Frost is presenting an antimyth in which origin, destination, and return are undermined by a nonprogressive development. And the hero has only illusory choice. This psychological representation of the developmental principle of divergence strikes to the core of Darwinian theory. Species are made and survive when individuals diverge from others in a branching scheme, as the roads diverge for the speaker. The process of selection implies an unretracing process of change through which individual kinds are permanently altered by experience. Though the problem of making a choice at a crossroads is almost a commonplace, the drama of the poem conveys a larger mythology by including evolutionary metaphors and suggesting the passage of eons.
We could consider Faggen’s understanding for the purposes here. But why would we want to do that? Yes, Darwinian ideas were unquestionably a part of Frost’s intellectual world. And yet Faggen’s insights—which I don't buy anyway—are of little to no help here in making my point, which is really this: The four stanzas of this beloved American poem comprise a wry, nuanced nexus of attitudes and emotions. More explicitly put via negativa: This is not a poem to be "summed up" in the final two lines.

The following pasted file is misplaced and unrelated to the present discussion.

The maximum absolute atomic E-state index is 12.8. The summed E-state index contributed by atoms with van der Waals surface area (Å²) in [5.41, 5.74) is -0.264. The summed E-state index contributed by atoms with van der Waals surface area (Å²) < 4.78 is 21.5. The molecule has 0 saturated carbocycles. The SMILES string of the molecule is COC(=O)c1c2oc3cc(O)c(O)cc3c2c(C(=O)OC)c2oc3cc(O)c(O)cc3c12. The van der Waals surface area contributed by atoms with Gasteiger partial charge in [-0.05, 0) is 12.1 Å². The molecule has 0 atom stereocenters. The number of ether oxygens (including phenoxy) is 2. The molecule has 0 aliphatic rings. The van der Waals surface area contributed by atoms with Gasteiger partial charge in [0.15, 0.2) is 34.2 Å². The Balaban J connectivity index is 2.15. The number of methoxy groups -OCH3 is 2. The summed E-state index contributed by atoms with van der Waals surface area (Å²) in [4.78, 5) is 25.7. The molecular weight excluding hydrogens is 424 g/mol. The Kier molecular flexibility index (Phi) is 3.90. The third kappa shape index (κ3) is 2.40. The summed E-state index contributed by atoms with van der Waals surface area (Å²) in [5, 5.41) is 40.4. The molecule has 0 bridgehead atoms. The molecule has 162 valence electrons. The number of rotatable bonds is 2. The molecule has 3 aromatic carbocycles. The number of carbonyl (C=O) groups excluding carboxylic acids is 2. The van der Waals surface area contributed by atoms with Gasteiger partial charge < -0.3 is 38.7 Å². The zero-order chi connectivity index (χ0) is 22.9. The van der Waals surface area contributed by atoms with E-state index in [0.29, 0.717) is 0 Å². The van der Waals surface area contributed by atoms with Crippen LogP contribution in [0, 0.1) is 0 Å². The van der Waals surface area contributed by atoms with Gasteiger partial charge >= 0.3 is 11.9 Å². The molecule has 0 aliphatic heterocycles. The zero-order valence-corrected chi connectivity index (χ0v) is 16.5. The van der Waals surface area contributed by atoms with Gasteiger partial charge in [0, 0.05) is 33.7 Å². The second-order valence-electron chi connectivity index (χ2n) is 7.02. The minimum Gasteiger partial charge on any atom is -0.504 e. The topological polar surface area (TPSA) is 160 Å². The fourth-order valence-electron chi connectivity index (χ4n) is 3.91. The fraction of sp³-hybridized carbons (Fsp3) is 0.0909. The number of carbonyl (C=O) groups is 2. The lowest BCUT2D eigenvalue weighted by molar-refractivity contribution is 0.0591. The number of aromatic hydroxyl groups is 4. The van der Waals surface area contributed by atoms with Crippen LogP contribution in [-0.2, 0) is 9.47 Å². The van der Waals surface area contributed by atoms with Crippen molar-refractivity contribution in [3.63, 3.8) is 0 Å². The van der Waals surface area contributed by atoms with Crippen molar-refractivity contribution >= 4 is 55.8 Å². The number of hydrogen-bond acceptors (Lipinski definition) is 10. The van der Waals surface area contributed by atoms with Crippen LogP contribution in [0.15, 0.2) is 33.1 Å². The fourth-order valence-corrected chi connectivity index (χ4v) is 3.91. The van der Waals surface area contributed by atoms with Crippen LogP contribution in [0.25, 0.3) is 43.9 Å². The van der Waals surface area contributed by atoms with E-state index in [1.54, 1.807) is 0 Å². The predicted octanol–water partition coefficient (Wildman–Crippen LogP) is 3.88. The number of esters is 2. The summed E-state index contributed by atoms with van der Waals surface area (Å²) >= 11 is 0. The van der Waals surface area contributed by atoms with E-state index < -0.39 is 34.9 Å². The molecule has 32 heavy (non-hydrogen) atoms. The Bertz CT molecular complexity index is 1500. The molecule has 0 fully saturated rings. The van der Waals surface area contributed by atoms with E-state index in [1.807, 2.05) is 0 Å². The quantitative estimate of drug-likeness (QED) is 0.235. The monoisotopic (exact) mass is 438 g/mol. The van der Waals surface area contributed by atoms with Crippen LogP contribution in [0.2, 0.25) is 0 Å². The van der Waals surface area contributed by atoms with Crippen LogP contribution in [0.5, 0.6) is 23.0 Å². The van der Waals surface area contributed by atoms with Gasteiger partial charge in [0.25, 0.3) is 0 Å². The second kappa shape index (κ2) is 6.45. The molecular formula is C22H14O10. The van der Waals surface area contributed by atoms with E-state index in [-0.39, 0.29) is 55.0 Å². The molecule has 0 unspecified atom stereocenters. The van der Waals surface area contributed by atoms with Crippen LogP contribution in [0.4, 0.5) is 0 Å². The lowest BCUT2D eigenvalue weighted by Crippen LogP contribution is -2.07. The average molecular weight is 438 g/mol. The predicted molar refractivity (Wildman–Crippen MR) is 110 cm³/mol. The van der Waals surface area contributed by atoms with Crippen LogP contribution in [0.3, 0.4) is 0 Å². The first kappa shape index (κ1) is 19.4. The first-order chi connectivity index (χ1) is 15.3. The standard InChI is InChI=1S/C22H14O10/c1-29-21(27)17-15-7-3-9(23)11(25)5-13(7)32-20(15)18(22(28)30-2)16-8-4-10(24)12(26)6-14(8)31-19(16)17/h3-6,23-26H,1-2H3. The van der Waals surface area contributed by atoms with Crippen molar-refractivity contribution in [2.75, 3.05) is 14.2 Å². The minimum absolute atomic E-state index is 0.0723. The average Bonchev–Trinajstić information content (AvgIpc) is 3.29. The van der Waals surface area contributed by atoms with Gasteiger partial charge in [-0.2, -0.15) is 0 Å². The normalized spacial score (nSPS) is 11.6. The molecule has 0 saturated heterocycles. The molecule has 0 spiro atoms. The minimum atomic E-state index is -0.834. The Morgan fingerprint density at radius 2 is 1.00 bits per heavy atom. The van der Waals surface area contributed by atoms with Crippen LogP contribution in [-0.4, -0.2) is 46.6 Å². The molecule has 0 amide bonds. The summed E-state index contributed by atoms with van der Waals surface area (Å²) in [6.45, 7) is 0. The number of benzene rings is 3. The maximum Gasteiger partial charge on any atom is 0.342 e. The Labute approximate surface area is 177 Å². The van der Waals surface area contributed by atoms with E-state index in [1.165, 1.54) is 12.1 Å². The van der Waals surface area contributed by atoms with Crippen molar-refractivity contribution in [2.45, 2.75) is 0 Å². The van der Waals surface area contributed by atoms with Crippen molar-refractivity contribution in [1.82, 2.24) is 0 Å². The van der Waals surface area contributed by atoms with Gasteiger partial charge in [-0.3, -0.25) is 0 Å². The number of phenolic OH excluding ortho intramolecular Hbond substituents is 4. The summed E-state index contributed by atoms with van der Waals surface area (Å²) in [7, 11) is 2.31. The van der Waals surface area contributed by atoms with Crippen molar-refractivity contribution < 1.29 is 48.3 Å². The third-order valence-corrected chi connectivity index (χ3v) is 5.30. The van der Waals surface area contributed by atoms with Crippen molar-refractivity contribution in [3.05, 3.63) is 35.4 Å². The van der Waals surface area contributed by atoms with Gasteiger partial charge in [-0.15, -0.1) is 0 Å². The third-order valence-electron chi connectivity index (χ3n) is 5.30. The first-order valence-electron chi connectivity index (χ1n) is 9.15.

And regarding “The Road Not Taken,” Frost himself said, “You have to be careful of that one; it's a tricky poem—very tricky." Now what on earth could he have meant by that?

To be clear, for the purposes of simply approaching a better understanding of a poem that is all too simplistically—and inaccurately—understood, we really need no comments from the poet nor even the identification of the possible “source,” as it were, for the poem.

And why not? Beause the words themselves—the key ingredients, please remember, of a poem—suffice. Let us adapt the wise admonition of D.H. Lawrence: “Never trust the teller. Trust the tale." So we will trust the poem and find that it is more than enough to turn the typical understanding of the “The Road” on its head.

But first (sigh), I suppose we can peer down a road perhaps too often taken to understand a piece of literature—the life of the author. Frost made clear in a letter that he had his close friend and fellow poet Edward Thomas in mind when he wrote the poem. The apparent seed of the poem was a good-natured attempt for Frost to rib his friend, with whom he had regularly gone on walks, about his pattern of vacillating over which path to take and then regretting the choice later.